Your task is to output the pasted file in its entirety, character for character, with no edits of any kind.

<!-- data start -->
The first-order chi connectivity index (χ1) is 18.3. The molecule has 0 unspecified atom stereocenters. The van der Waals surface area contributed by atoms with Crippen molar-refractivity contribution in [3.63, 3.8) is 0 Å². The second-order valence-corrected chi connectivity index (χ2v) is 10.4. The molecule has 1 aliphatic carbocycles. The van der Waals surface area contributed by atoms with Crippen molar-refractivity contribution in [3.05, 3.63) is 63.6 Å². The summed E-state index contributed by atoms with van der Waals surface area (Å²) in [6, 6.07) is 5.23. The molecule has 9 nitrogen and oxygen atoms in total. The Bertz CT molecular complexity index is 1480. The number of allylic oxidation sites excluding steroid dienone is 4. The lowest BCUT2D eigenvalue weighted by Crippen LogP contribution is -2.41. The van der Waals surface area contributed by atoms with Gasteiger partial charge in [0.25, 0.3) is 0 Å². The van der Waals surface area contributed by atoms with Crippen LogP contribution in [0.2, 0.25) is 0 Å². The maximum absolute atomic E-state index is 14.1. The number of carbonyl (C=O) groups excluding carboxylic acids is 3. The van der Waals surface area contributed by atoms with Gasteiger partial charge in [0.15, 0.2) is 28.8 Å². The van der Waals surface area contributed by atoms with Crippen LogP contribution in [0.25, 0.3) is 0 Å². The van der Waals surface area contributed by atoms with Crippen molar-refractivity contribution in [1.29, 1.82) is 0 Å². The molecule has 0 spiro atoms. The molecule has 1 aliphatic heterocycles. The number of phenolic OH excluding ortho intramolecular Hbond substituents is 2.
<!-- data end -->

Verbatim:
The first-order chi connectivity index (χ1) is 18.3. The molecule has 0 unspecified atom stereocenters. The van der Waals surface area contributed by atoms with Crippen molar-refractivity contribution in [3.63, 3.8) is 0 Å². The second-order valence-corrected chi connectivity index (χ2v) is 10.4. The molecule has 1 aliphatic carbocycles. The van der Waals surface area contributed by atoms with Crippen molar-refractivity contribution in [3.05, 3.63) is 63.6 Å². The summed E-state index contributed by atoms with van der Waals surface area (Å²) in [6, 6.07) is 5.23. The molecule has 9 nitrogen and oxygen atoms in total. The Bertz CT molecular complexity index is 1480. The number of allylic oxidation sites excluding steroid dienone is 4. The lowest BCUT2D eigenvalue weighted by Crippen LogP contribution is -2.41. The van der Waals surface area contributed by atoms with Gasteiger partial charge in [0.25, 0.3) is 0 Å². The van der Waals surface area contributed by atoms with Crippen LogP contribution in [0.2, 0.25) is 0 Å². The maximum absolute atomic E-state index is 14.1. The number of carbonyl (C=O) groups excluding carboxylic acids is 3. The van der Waals surface area contributed by atoms with Gasteiger partial charge in [0.15, 0.2) is 28.8 Å². The van der Waals surface area contributed by atoms with Crippen LogP contribution in [0.25, 0.3) is 0 Å². The van der Waals surface area contributed by atoms with Crippen molar-refractivity contribution in [1.29, 1.82) is 0 Å². The molecule has 0 spiro atoms. The molecule has 1 aliphatic heterocycles. The number of phenolic OH excluding ortho intramolecular Hbond substituents is 2.